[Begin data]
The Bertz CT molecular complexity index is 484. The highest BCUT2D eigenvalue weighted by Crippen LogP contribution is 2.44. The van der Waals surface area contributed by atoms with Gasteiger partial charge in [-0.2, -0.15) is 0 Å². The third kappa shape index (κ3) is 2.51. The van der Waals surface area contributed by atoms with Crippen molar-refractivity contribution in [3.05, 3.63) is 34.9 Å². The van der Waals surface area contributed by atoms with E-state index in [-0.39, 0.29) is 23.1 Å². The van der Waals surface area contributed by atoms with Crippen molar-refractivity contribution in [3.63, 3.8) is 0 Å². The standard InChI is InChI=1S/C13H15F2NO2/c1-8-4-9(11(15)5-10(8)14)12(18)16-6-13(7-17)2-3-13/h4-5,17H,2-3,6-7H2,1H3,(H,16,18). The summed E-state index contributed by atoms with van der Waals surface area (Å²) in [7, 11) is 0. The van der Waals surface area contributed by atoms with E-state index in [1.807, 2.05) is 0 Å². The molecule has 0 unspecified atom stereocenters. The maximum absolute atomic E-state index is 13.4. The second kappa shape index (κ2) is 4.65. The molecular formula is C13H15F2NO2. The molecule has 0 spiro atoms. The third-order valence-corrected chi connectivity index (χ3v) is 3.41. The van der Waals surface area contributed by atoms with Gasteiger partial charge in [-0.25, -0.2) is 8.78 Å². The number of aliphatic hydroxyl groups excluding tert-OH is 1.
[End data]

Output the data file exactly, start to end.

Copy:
The Bertz CT molecular complexity index is 484. The highest BCUT2D eigenvalue weighted by Crippen LogP contribution is 2.44. The van der Waals surface area contributed by atoms with Gasteiger partial charge in [-0.2, -0.15) is 0 Å². The third kappa shape index (κ3) is 2.51. The van der Waals surface area contributed by atoms with Crippen molar-refractivity contribution in [3.05, 3.63) is 34.9 Å². The van der Waals surface area contributed by atoms with E-state index in [-0.39, 0.29) is 23.1 Å². The van der Waals surface area contributed by atoms with Crippen molar-refractivity contribution in [3.63, 3.8) is 0 Å². The standard InChI is InChI=1S/C13H15F2NO2/c1-8-4-9(11(15)5-10(8)14)12(18)16-6-13(7-17)2-3-13/h4-5,17H,2-3,6-7H2,1H3,(H,16,18). The summed E-state index contributed by atoms with van der Waals surface area (Å²) in [7, 11) is 0. The van der Waals surface area contributed by atoms with E-state index in [1.807, 2.05) is 0 Å². The molecule has 0 unspecified atom stereocenters. The maximum absolute atomic E-state index is 13.4. The second kappa shape index (κ2) is 4.65. The molecular formula is C13H15F2NO2. The molecule has 0 spiro atoms. The third-order valence-corrected chi connectivity index (χ3v) is 3.41. The van der Waals surface area contributed by atoms with Gasteiger partial charge in [-0.25, -0.2) is 8.78 Å². The number of aliphatic hydroxyl groups excluding tert-OH is 1.